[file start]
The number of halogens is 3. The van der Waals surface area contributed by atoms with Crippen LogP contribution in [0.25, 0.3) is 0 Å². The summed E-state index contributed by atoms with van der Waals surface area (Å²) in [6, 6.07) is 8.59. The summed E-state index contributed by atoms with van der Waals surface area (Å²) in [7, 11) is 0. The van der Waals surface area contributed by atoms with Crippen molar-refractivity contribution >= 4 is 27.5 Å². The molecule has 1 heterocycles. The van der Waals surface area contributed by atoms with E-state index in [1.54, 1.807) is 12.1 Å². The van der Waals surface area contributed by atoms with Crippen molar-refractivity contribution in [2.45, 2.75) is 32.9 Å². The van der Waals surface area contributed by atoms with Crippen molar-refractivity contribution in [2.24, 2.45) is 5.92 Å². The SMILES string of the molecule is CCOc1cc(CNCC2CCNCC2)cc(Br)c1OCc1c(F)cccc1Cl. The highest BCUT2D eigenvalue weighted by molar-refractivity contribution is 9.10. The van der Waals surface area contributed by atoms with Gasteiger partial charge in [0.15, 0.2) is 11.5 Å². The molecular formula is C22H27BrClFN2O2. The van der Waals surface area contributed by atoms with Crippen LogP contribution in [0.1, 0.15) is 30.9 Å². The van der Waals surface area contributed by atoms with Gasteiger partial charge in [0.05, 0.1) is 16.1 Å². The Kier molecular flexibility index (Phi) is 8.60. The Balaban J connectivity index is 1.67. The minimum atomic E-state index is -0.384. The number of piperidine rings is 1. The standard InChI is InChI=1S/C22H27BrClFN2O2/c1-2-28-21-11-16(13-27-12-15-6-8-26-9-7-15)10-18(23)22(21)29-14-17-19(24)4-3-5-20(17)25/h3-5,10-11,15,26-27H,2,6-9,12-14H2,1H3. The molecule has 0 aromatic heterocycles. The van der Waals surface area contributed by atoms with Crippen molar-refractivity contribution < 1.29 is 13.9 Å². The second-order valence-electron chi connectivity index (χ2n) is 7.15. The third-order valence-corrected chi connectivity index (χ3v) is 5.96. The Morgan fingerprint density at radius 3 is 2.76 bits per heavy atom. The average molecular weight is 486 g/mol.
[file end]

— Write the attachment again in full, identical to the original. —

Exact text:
The number of halogens is 3. The van der Waals surface area contributed by atoms with Crippen LogP contribution in [0.25, 0.3) is 0 Å². The summed E-state index contributed by atoms with van der Waals surface area (Å²) in [6, 6.07) is 8.59. The summed E-state index contributed by atoms with van der Waals surface area (Å²) in [7, 11) is 0. The van der Waals surface area contributed by atoms with Crippen molar-refractivity contribution >= 4 is 27.5 Å². The molecule has 1 heterocycles. The van der Waals surface area contributed by atoms with E-state index in [1.54, 1.807) is 12.1 Å². The van der Waals surface area contributed by atoms with Crippen molar-refractivity contribution in [2.45, 2.75) is 32.9 Å². The van der Waals surface area contributed by atoms with Crippen molar-refractivity contribution in [2.24, 2.45) is 5.92 Å². The SMILES string of the molecule is CCOc1cc(CNCC2CCNCC2)cc(Br)c1OCc1c(F)cccc1Cl. The highest BCUT2D eigenvalue weighted by molar-refractivity contribution is 9.10. The van der Waals surface area contributed by atoms with Gasteiger partial charge in [0.15, 0.2) is 11.5 Å². The molecular formula is C22H27BrClFN2O2. The van der Waals surface area contributed by atoms with Crippen LogP contribution in [0.1, 0.15) is 30.9 Å². The van der Waals surface area contributed by atoms with Gasteiger partial charge in [0.05, 0.1) is 16.1 Å². The Kier molecular flexibility index (Phi) is 8.60. The Balaban J connectivity index is 1.67. The minimum atomic E-state index is -0.384. The number of piperidine rings is 1. The standard InChI is InChI=1S/C22H27BrClFN2O2/c1-2-28-21-11-16(13-27-12-15-6-8-26-9-7-15)10-18(23)22(21)29-14-17-19(24)4-3-5-20(17)25/h3-5,10-11,15,26-27H,2,6-9,12-14H2,1H3. The molecule has 0 aromatic heterocycles. The van der Waals surface area contributed by atoms with Crippen molar-refractivity contribution < 1.29 is 13.9 Å². The second-order valence-electron chi connectivity index (χ2n) is 7.15. The third-order valence-corrected chi connectivity index (χ3v) is 5.96. The Morgan fingerprint density at radius 3 is 2.76 bits per heavy atom. The average molecular weight is 486 g/mol.